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Know Your Orioles 40-man: Joey Ortiz

Another member of the talent-rich 2019 draft nears his MLB debut.

Syndication: LasCruces Jaime Guzman for the Sun-News

How he arrived: Drafted by the Orioles, fourth round (108th overall) in 2019, contract selected 11/15/22

It’s possible that the Orioles’ 2019 draft ends up the most impactful in team history. The class has already produced a franchise cornerstone in first-round pick Adley Rutschman. There’s a good chance that second-rounder Gunnar Henderson ascends to a similar level in 2023. Not to mention, competitive balance pick Kyle Stowers has made his big league debut, and should compete for an everyday role in the spring. The expected promotion of Joey Ortiz would be the cherry on top.

Ortiz, a New Mexico State product, entered professional baseball with a reputation as a glove-first prospect that could simply hold his own at the plate. But he is starting to buck that idea by showing off an improved bat at each level he plays.

In his first taste of professional baseball, Ortiz posted a .612 OPS over 56 games with Low-A Delmarva back in 2019. That was followed by the cancellation of the 2020 minor league season, and then a 2021 campaign marred by injury. Ortiz had been off to a hot start in ‘21 with a .265/.353/.449 batting line across two levels before a torn labrum in June ended his season. It was a huge blow for a prospect that seemed to be rounding into form.

But Ortiz answered any questions there might have been with an impressive 2022 season from top to bottom. He showed off his glove in spring training, and then returned to Double-A Bowie to begin the season. There he picked up right where he left off with a .792 OPS and 15 home runs over 111.

That performance prompted a promotion to Triple-A Norfolk for the final month of the season. Ortiz was terrific. In 26 games with the Tides he had 36 hits, seven doubles, two triples, and four home runs. His .967 OPS was the best at any level to that point in his career. Small sample size caveats apply here, of course, but it is encouraging nonetheless.

All of this production plus the Orioles’ lack of middle infield options in the big leagues made Ortiz an easy addition to the 40-man last month when the decision on whether or not to protect him from the Rule 5 draft was made.

The 24-year-old has seen his reputation around scouting circles improve as well.

FanGraphs has been the most aggressive, naming Ortiz the 81st-best prospect in all of baseball and seventh in the Orioles’ system. They also bumped his future value up from 45 to 50, a tier that includes Colton Cowser and Coby Mayo.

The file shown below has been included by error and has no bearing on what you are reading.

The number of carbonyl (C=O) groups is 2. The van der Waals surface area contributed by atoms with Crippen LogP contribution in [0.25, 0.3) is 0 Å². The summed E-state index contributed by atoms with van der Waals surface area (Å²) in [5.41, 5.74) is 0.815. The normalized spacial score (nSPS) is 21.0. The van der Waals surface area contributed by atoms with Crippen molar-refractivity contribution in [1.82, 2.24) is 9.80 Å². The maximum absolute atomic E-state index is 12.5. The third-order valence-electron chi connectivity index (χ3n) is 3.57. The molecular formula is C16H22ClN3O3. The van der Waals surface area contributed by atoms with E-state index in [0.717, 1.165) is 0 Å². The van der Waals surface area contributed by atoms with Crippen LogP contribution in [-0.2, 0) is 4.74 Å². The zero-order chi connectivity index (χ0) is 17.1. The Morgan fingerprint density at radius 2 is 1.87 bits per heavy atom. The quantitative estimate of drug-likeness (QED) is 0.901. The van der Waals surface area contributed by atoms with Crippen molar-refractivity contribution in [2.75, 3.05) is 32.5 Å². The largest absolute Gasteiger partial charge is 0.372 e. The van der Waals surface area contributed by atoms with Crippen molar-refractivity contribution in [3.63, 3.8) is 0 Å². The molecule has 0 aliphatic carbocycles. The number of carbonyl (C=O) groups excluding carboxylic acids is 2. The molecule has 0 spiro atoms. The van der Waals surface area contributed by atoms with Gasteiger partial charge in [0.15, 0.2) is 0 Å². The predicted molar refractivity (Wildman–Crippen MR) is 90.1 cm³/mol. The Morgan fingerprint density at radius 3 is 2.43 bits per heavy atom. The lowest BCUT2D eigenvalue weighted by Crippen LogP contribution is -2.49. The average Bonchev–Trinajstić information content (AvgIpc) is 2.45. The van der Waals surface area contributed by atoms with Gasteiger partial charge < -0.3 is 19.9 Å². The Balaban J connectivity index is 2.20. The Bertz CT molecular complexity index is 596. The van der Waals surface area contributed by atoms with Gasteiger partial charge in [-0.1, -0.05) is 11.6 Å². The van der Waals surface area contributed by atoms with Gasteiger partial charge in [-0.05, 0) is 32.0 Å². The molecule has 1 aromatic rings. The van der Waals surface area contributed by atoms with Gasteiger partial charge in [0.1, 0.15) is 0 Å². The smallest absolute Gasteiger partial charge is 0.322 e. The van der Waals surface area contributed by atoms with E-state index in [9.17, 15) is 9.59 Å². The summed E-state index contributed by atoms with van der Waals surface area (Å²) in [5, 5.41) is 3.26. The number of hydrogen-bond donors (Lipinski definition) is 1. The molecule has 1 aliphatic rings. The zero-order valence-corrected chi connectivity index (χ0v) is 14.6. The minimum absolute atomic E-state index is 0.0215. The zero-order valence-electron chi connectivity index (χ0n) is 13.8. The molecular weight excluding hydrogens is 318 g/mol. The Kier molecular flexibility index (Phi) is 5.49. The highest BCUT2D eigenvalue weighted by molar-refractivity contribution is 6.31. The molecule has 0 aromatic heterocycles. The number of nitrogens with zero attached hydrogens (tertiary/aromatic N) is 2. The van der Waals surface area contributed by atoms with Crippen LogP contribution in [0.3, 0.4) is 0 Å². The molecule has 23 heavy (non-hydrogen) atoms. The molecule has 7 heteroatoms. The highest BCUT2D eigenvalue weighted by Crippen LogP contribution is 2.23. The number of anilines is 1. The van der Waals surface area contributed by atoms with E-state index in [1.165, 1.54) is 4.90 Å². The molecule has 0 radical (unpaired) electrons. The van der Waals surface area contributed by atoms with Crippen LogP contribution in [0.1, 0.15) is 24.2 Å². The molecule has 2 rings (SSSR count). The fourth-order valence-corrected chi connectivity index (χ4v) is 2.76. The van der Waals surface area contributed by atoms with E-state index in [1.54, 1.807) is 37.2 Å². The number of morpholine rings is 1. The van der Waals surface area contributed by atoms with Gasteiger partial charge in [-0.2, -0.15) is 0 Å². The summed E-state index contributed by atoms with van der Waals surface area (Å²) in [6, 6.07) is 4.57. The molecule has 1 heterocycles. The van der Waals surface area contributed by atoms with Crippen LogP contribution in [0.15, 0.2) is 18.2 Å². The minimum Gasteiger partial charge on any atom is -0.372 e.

From their writeup:

Ortiz is a plus defender anywhere in the dirt who makes up for a lack of twitch with outstanding instincts, strong fundamentals and a plus arm...The Orioles have given him plenty of time at second and third base as a pro, which is further indication that they agree with the external projections of Ortiz as a solid utility player.

MLB Pipeline is yet to update their public rankings since midseason, but Jim Callis did answer an Ortiz question a few weeks ago. He was extremely complimentary:

Ortiz is the best defensive infielder in the [Orioles] system...he has gone from a contact hitter with questionable thump to a possible 20-homer threat. If he can maintain the offensive strides he made in 2022, he could be the Orioles’ shortstop of the future.

That is not an out-and-out endorsement of Ortiz as the O’s shortstop of 2024 and beyond over the likes of Henderson and Jackson Holliday. But the fact that he is even in that discussion is a reflection of the strides he made in 2022.

In the short term, Ortiz will be hoping to earn a spot on the Orioles’ Opening Day roster in 2023. His best chance to do so would seem to come at second base, where the team’s plans are unclear. It’s one of the spring training storylines worth following.

Rougned Odor brought immaculate vibes to the position in 2022, but his stats stunk. To this point, the O’s have not signed a replacement, but there are plenty of internal options. Henderson played there a bit last season, although his future likely sits on the left side of the infield. Both Jorge Mateo and Ramón Urías have experience at second, but have shown to be better suited at playing elsewhere on the diamond, and each of them earned awards for their glovework.

The situation will evolve, and it may take until sometime next season for things to solidify. Ortiz is likely to return to Triple-A to begin 2023 and build on his 26 games at the level. That will also give the big league squad time to answer questions as well. Can Mateo and Urías replicate their defensive performance from 2021? Can Mateo provide any value at the plate?

Orioles’ GM Mike Elias has reiterated his hopes this offseason that the team will compete for a playoff spot in 2023, although the moves he has made to make that more possible are—to be kind—highly questionable. However, if there is any truth to it, then it’s easy to envision a scenario where a light-hitting Mateo is pushed to a utility role in favor of an Ortiz promotion sometime in June. Of course, that hinges on Ortiz also performing at a high enough level to push for such a move. If his recent performance is any indication, that feels like almost a certainty.

Up next: Grayson Rodriguez